Waitrose predicts Viking invasion of culinary kind

By Ben Bouckley

- Last updated on GMT

Related tags: Cooking

UK supermarket chain Waitrose is predicting that Scandinavian food will make inroads during 2011, with products such as herring, smoked fish and lingonberry jam firm fixtures on the nation's shopping lists.

According to an independent trends report entitled ‘Food Watching’ and commissioned by Waitrose, Scandinavian food is in demand due to its use of simple, high quality ingredients.

Classic Scandinavian food covers everything from simple oats and wholegrains, berries and vegetables to oil-rich fish such as herring or salmon, hard cheese, poultry and lean meat; many of these feature heavily in the nation’s national buffet dish, the Smörgåsbord, which features a wide array of dishes.

Neil Nugent, chief executive, Waitrose, said: “Scandinavian food is now being discovered for its simple, clean flavours. I think it will eventually become part of the repertoire of foods that Britons eat and some products could be a future food staple, such as Vasterbottensost cheese which could become as popular as Edam.”

Swedish food trial

Given its tip that Scandinavian food will be a top food trend in 2011, Waitrose-owner John Lewis has partnered the Swedish Trade Council to present a range of Swedish foods in two of its London food halls from yesterday.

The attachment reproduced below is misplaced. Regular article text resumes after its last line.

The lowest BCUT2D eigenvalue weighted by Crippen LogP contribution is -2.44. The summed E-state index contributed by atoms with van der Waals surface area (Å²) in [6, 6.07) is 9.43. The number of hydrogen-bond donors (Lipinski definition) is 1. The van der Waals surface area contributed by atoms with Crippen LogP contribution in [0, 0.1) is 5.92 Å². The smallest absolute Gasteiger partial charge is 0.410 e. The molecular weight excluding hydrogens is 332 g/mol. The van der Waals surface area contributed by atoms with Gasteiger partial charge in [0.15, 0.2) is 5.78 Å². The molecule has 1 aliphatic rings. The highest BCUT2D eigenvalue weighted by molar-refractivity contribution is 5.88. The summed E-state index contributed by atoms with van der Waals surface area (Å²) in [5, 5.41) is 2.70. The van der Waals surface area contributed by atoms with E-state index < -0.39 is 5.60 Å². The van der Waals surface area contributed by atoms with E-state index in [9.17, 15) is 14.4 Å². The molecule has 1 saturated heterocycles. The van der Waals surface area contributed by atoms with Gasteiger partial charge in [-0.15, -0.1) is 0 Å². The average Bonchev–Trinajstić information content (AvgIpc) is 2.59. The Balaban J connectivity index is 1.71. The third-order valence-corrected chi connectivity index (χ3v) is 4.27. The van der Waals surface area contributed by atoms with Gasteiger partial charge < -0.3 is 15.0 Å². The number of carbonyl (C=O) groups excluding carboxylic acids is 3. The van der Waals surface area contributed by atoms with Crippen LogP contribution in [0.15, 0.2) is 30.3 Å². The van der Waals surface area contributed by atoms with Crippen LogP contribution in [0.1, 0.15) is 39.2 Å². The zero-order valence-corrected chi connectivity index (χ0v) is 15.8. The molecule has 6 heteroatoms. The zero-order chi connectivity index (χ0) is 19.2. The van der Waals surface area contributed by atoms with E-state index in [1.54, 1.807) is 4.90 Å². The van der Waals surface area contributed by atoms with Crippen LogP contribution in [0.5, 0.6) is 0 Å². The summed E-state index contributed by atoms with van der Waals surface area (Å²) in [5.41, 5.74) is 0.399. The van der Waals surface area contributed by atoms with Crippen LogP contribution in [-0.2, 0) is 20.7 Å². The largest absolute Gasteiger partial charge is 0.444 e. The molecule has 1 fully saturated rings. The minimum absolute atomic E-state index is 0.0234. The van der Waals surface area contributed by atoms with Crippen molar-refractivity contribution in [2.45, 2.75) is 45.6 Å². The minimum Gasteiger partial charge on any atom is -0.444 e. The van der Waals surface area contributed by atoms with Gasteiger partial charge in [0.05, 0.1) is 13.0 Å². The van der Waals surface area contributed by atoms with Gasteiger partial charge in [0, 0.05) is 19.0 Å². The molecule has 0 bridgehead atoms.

During a six week trial stores in Oxford Street and Bluewater shopping centre, several Swedish products will debut, including cheese, crispbread and lingonberry jam.

Swedish companies involved include Eriks Såser, Fria Bröd, Lekandsbröd, Norrmejerier, PehrsonHertz, Procordia, Scan, Skånemejerier and Villman & Co, and Swedish Trade Council project manager Gustaf Bergström said:

"This is the first time such a trial sale of Swedish food has been conducted in the UK and we think the timing is just right, since we can see a large and growing interest around Scandinavian and Swedish food.”

Peruvian food ‘one to watch’

Nugent said 2011 would be marked by a move “back to basics” ​with ‘Vintage British’ cuisine, “traditional recipes loved by our grandmothers making a comeback, alongside some more exotic cuisines”.

Hailing a cuisine that uses Chinese and West African flavours, he added: “Peru is one to watch. Considered the gastrononimc equivalent of France in South America, the cooking techniques there have a long and established history. We expect to see Peru-inspired recipes like stews and tamales being tried in homes across the UK, as well as an increase in staples such as quinoa.”

Another Waitrose food trend for 2011 tipped by the report is Mexican food, with the supermarket hailing inexpensive Mexican staples such as corn and beans, spices such as cinnamon and chipotle and increased use of chocolate in savoury cooking.

Meanwhile, Waitrose said, “Japanese food is quickly becoming more mainstream, with sushi becoming one of our more popular lunchtime foods.”​ Other dishes such as ramen soups and soba and udon noodles would also breakthrough in pre-prepared versions, the retailer predicted.

Related topics: Market Trends

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